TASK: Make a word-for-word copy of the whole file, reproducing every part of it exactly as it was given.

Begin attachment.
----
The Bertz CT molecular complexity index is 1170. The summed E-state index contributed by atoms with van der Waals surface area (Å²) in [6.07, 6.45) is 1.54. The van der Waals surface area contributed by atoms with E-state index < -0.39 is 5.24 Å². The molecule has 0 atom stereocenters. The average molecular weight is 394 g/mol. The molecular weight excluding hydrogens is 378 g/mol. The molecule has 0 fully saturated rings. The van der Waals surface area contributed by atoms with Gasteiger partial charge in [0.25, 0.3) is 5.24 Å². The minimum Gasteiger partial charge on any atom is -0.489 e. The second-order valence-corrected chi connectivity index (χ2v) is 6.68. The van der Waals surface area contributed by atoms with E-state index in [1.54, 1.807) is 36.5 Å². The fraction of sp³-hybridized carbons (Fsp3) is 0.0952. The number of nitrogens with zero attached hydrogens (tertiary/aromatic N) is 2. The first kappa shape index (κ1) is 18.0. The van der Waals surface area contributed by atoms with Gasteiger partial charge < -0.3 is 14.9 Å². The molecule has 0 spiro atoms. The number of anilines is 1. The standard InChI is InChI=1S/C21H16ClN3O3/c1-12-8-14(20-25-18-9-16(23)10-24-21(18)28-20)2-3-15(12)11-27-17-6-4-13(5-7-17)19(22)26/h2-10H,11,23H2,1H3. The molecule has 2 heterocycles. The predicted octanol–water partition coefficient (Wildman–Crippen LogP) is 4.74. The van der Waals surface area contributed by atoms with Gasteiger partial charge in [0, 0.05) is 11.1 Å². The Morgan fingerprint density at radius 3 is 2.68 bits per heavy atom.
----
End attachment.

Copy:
The Bertz CT molecular complexity index is 1170. The summed E-state index contributed by atoms with van der Waals surface area (Å²) in [6.07, 6.45) is 1.54. The van der Waals surface area contributed by atoms with E-state index < -0.39 is 5.24 Å². The molecule has 0 atom stereocenters. The average molecular weight is 394 g/mol. The molecular weight excluding hydrogens is 378 g/mol. The molecule has 0 fully saturated rings. The van der Waals surface area contributed by atoms with Gasteiger partial charge in [0.25, 0.3) is 5.24 Å². The minimum Gasteiger partial charge on any atom is -0.489 e. The second-order valence-corrected chi connectivity index (χ2v) is 6.68. The van der Waals surface area contributed by atoms with E-state index in [1.54, 1.807) is 36.5 Å². The fraction of sp³-hybridized carbons (Fsp3) is 0.0952. The number of nitrogens with zero attached hydrogens (tertiary/aromatic N) is 2. The first kappa shape index (κ1) is 18.0. The van der Waals surface area contributed by atoms with Gasteiger partial charge < -0.3 is 14.9 Å². The molecule has 0 spiro atoms. The number of anilines is 1. The standard InChI is InChI=1S/C21H16ClN3O3/c1-12-8-14(20-25-18-9-16(23)10-24-21(18)28-20)2-3-15(12)11-27-17-6-4-13(5-7-17)19(22)26/h2-10H,11,23H2,1H3. The molecule has 2 heterocycles. The predicted octanol–water partition coefficient (Wildman–Crippen LogP) is 4.74. The van der Waals surface area contributed by atoms with Gasteiger partial charge in [0, 0.05) is 11.1 Å². The Morgan fingerprint density at radius 3 is 2.68 bits per heavy atom.